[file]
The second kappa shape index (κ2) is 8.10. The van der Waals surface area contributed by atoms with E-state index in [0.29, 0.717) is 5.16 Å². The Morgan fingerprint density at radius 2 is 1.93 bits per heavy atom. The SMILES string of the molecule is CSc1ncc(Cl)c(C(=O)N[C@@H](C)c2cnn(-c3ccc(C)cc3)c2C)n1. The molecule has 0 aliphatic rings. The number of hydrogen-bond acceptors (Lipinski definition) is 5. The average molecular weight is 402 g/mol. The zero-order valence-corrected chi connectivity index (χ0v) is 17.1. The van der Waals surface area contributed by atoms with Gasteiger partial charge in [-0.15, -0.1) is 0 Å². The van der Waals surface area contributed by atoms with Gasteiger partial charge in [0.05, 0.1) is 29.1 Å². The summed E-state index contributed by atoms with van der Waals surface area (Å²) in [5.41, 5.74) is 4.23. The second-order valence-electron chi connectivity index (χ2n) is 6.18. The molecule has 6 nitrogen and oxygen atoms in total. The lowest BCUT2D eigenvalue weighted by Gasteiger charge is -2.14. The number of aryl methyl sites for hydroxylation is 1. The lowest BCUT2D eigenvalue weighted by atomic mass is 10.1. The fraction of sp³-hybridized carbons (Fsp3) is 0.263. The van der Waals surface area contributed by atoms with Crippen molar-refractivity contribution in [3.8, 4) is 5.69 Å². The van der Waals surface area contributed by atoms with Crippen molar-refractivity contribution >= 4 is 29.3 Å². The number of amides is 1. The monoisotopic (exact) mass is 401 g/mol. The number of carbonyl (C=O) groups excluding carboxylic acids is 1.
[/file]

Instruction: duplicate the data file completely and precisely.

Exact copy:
The second kappa shape index (κ2) is 8.10. The van der Waals surface area contributed by atoms with E-state index in [0.29, 0.717) is 5.16 Å². The Morgan fingerprint density at radius 2 is 1.93 bits per heavy atom. The SMILES string of the molecule is CSc1ncc(Cl)c(C(=O)N[C@@H](C)c2cnn(-c3ccc(C)cc3)c2C)n1. The molecule has 0 aliphatic rings. The number of hydrogen-bond acceptors (Lipinski definition) is 5. The average molecular weight is 402 g/mol. The zero-order valence-corrected chi connectivity index (χ0v) is 17.1. The van der Waals surface area contributed by atoms with Gasteiger partial charge in [-0.15, -0.1) is 0 Å². The van der Waals surface area contributed by atoms with Gasteiger partial charge in [0.05, 0.1) is 29.1 Å². The summed E-state index contributed by atoms with van der Waals surface area (Å²) in [5.41, 5.74) is 4.23. The second-order valence-electron chi connectivity index (χ2n) is 6.18. The molecule has 6 nitrogen and oxygen atoms in total. The lowest BCUT2D eigenvalue weighted by Gasteiger charge is -2.14. The number of aryl methyl sites for hydroxylation is 1. The lowest BCUT2D eigenvalue weighted by atomic mass is 10.1. The fraction of sp³-hybridized carbons (Fsp3) is 0.263. The van der Waals surface area contributed by atoms with Crippen molar-refractivity contribution in [3.8, 4) is 5.69 Å². The van der Waals surface area contributed by atoms with Crippen molar-refractivity contribution >= 4 is 29.3 Å². The number of amides is 1. The monoisotopic (exact) mass is 401 g/mol. The number of carbonyl (C=O) groups excluding carboxylic acids is 1.